Oozells Street School

Beautifully carved foliage on Oozells Street School

The paving here continues to be of geological interest. Although much of the square is covered in gravel, reclaimed cobblestones have been used in patches and a good place to look for them is where the Oozells Street walkway leaves Oozells Square heading towards Brindleyplace. A wide variety of stones were used for cobbles during the 18th and 19th centuries and quarry industries were built up around the supply of cobbles and kerbstones for the growing networks of city streets. The granites of Jersey and diorites of Guernsey were primarily used for this purpose. Closer to Birmingham, igneous rocks quarried in the Black Country and the east Midlands were also commonly used. The origins of all the stones seen here are not possible to determine, especially the granites, but the characteristic features of the main stones used are described below.

Mountsorrel Granodiorite comes from Charnwood in Leicestershire, geologically from the Ordovician intrusions of the Mountsorrel Granodiorite Complex. It is a medium-grained granite, with zoned, red and white feldspar, hornblende, quartz and biotite. The quarry – one of the largest in Europe – is still worked today for aggregate.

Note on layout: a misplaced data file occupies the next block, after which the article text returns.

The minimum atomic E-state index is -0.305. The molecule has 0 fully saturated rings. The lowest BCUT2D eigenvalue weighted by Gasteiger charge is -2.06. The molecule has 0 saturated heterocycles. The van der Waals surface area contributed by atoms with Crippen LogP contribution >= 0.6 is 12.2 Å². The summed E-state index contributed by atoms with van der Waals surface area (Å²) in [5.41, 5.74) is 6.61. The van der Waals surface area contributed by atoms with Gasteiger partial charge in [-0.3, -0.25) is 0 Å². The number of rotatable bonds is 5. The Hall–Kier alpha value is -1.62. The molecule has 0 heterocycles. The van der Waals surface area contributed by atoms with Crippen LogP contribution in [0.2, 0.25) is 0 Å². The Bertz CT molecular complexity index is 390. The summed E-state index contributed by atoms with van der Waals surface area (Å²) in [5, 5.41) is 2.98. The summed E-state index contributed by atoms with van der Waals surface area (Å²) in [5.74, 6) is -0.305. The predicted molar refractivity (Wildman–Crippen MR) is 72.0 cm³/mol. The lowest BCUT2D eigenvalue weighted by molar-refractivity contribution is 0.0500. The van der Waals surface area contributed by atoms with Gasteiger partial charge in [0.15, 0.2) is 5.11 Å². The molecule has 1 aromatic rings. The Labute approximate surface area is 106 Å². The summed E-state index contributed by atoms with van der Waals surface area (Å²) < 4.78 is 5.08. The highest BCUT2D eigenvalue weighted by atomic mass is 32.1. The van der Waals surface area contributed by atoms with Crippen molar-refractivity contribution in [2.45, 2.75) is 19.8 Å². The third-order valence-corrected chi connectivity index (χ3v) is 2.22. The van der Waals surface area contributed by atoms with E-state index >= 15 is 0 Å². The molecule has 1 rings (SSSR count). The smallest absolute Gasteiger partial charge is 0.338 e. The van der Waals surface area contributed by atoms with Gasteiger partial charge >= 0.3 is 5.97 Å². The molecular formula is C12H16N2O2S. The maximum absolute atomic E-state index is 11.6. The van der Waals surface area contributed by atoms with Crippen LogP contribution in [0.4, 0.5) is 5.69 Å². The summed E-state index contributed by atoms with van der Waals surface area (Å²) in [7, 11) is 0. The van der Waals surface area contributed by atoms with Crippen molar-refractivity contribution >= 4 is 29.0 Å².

Markfieldite also comes from the Charnwood area of Leicestershire, but is derived from the suite of Neoproterozoic South Charnwood Diorites. It is quarried at Cliffe Hill, Markfield and Groby Quarries. It has a very distinctive appearance, a medium-grained diorite, speckled red and green. It is composed of green hornblende and pink orthoclase, with minor epidote appearing as bright green patches. It is commonly seen as cobblestones along with Mountsorrel Granodiorite.


Left and centre, Mountsorrel Granodiorite, right, Markfieldite. The cobbles are ~ 10 cm square.

Whinstone is a generic name for dark grey, fine-grained igneous rocks, dolerites and basalts, which were quarried for road stone, cobbles and kerbs. The name comes from the Great Whin Sill, and the word ‘whin’ may refer to the sound the rock made when it was hit with a hammer. Whinstones were quarried from the Whin Sill as well as the contemporaneous (295Ma) sills and dykes of the Midland Valley of Scotland. The Tertiary Cleveland Dyke of north Yorkshire has also furnished particularly black, fine grained whinstone, sometimes with lath-shaped plagioclase feldspar phenocrysts.

Rowley Rag is a local whinstone that was used for cobbles. It is derived from a series of quarries, known as ‘The Quacks’ around Rowley Regis in the Black Country and comes from the Rowley Regis Microgabbro (dolerite) which is a small lopolithic intrusion which forms part of the Late Carboniferous Brierley Hill Cluster of intrusions. It is a fine-grained olivine dolerite. It is difficult to distinguish from other varieties of Whinstone, but it is dark grey with, sometimes, a brownish patina. It was widely used for cobblestones in Birmingham and surrounding areas but developed a reputation for acquiring a polish which caused horses to skid and therefore went out of use.